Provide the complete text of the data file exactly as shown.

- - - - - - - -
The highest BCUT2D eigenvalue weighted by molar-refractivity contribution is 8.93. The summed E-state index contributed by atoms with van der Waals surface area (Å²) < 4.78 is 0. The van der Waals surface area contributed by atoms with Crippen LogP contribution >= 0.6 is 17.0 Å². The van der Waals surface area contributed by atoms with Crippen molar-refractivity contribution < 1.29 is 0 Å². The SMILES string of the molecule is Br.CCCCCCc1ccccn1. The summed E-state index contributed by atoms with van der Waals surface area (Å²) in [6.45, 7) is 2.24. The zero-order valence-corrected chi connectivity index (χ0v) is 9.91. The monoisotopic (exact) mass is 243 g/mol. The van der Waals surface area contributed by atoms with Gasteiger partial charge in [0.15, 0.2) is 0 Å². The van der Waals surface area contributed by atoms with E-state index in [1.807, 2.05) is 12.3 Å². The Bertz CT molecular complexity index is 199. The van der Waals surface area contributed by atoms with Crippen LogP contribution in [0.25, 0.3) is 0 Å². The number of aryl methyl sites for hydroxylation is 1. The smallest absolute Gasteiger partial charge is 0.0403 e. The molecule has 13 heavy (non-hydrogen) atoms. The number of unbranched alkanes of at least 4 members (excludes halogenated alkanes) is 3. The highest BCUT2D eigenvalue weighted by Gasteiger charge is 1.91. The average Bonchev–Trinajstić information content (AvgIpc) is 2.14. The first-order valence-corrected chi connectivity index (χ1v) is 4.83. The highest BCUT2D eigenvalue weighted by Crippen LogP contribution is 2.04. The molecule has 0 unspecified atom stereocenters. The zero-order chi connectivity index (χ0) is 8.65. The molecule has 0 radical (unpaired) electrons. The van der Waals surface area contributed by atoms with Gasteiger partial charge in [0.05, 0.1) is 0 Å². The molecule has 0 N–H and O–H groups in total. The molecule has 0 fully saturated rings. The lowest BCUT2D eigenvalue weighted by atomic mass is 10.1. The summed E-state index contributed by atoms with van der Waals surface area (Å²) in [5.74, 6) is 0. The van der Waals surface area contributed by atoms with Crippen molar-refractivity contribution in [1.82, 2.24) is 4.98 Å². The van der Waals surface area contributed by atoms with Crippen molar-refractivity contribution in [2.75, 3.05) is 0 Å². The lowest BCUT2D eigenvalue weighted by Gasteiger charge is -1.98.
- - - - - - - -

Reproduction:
The highest BCUT2D eigenvalue weighted by molar-refractivity contribution is 8.93. The summed E-state index contributed by atoms with van der Waals surface area (Å²) < 4.78 is 0. The van der Waals surface area contributed by atoms with Crippen LogP contribution >= 0.6 is 17.0 Å². The van der Waals surface area contributed by atoms with Crippen molar-refractivity contribution < 1.29 is 0 Å². The SMILES string of the molecule is Br.CCCCCCc1ccccn1. The summed E-state index contributed by atoms with van der Waals surface area (Å²) in [6.45, 7) is 2.24. The zero-order valence-corrected chi connectivity index (χ0v) is 9.91. The monoisotopic (exact) mass is 243 g/mol. The van der Waals surface area contributed by atoms with Gasteiger partial charge in [0.15, 0.2) is 0 Å². The van der Waals surface area contributed by atoms with E-state index in [1.807, 2.05) is 12.3 Å². The Bertz CT molecular complexity index is 199. The van der Waals surface area contributed by atoms with Crippen LogP contribution in [0.25, 0.3) is 0 Å². The number of aryl methyl sites for hydroxylation is 1. The smallest absolute Gasteiger partial charge is 0.0403 e. The molecule has 13 heavy (non-hydrogen) atoms. The number of unbranched alkanes of at least 4 members (excludes halogenated alkanes) is 3. The highest BCUT2D eigenvalue weighted by Gasteiger charge is 1.91. The average Bonchev–Trinajstić information content (AvgIpc) is 2.14. The first-order valence-corrected chi connectivity index (χ1v) is 4.83. The highest BCUT2D eigenvalue weighted by Crippen LogP contribution is 2.04. The molecule has 0 unspecified atom stereocenters. The zero-order chi connectivity index (χ0) is 8.65. The molecule has 0 radical (unpaired) electrons. The van der Waals surface area contributed by atoms with Gasteiger partial charge in [0.05, 0.1) is 0 Å². The molecule has 0 N–H and O–H groups in total. The molecule has 0 fully saturated rings. The lowest BCUT2D eigenvalue weighted by atomic mass is 10.1. The summed E-state index contributed by atoms with van der Waals surface area (Å²) in [5.74, 6) is 0. The van der Waals surface area contributed by atoms with Crippen molar-refractivity contribution in [1.82, 2.24) is 4.98 Å². The van der Waals surface area contributed by atoms with Crippen molar-refractivity contribution in [2.75, 3.05) is 0 Å². The lowest BCUT2D eigenvalue weighted by Gasteiger charge is -1.98.